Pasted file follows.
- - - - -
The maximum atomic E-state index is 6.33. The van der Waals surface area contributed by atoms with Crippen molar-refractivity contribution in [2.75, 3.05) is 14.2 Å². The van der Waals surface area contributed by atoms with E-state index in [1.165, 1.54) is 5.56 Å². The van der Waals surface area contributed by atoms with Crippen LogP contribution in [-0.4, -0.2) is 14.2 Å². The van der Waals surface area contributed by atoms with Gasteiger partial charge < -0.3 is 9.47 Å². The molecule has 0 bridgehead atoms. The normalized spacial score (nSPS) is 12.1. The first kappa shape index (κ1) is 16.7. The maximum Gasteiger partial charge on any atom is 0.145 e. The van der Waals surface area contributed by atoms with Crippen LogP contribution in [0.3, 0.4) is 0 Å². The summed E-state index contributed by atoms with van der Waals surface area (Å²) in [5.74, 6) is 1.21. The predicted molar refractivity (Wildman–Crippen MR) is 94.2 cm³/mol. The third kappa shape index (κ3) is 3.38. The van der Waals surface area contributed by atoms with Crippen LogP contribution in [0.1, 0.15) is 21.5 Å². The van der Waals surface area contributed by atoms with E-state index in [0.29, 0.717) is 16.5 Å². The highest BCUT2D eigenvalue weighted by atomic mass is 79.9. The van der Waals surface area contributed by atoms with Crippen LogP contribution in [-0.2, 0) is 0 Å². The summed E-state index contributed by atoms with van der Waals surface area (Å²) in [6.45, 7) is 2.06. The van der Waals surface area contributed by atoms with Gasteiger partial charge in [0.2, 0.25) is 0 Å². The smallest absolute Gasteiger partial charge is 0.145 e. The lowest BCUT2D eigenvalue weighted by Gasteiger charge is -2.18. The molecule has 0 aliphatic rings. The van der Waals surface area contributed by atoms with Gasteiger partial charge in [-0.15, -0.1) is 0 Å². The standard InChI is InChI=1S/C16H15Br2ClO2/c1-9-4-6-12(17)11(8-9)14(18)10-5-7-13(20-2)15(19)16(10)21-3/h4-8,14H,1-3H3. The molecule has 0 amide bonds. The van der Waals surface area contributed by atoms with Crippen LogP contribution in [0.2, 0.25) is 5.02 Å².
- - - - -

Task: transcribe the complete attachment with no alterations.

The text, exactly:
The maximum atomic E-state index is 6.33. The van der Waals surface area contributed by atoms with Crippen molar-refractivity contribution in [2.75, 3.05) is 14.2 Å². The van der Waals surface area contributed by atoms with E-state index in [1.165, 1.54) is 5.56 Å². The van der Waals surface area contributed by atoms with Crippen LogP contribution in [-0.4, -0.2) is 14.2 Å². The van der Waals surface area contributed by atoms with Gasteiger partial charge < -0.3 is 9.47 Å². The molecule has 0 bridgehead atoms. The normalized spacial score (nSPS) is 12.1. The first kappa shape index (κ1) is 16.7. The maximum Gasteiger partial charge on any atom is 0.145 e. The van der Waals surface area contributed by atoms with Crippen LogP contribution in [0.3, 0.4) is 0 Å². The summed E-state index contributed by atoms with van der Waals surface area (Å²) in [5.74, 6) is 1.21. The predicted molar refractivity (Wildman–Crippen MR) is 94.2 cm³/mol. The third kappa shape index (κ3) is 3.38. The van der Waals surface area contributed by atoms with Crippen LogP contribution in [0.1, 0.15) is 21.5 Å². The van der Waals surface area contributed by atoms with E-state index in [0.29, 0.717) is 16.5 Å². The highest BCUT2D eigenvalue weighted by atomic mass is 79.9. The van der Waals surface area contributed by atoms with Crippen LogP contribution in [-0.2, 0) is 0 Å². The summed E-state index contributed by atoms with van der Waals surface area (Å²) in [6.45, 7) is 2.06. The van der Waals surface area contributed by atoms with Gasteiger partial charge in [0.2, 0.25) is 0 Å². The smallest absolute Gasteiger partial charge is 0.145 e. The lowest BCUT2D eigenvalue weighted by Gasteiger charge is -2.18. The molecule has 0 aliphatic rings. The van der Waals surface area contributed by atoms with Gasteiger partial charge in [-0.15, -0.1) is 0 Å². The standard InChI is InChI=1S/C16H15Br2ClO2/c1-9-4-6-12(17)11(8-9)14(18)10-5-7-13(20-2)15(19)16(10)21-3/h4-8,14H,1-3H3. The molecule has 0 amide bonds. The van der Waals surface area contributed by atoms with Crippen LogP contribution in [0.2, 0.25) is 5.02 Å².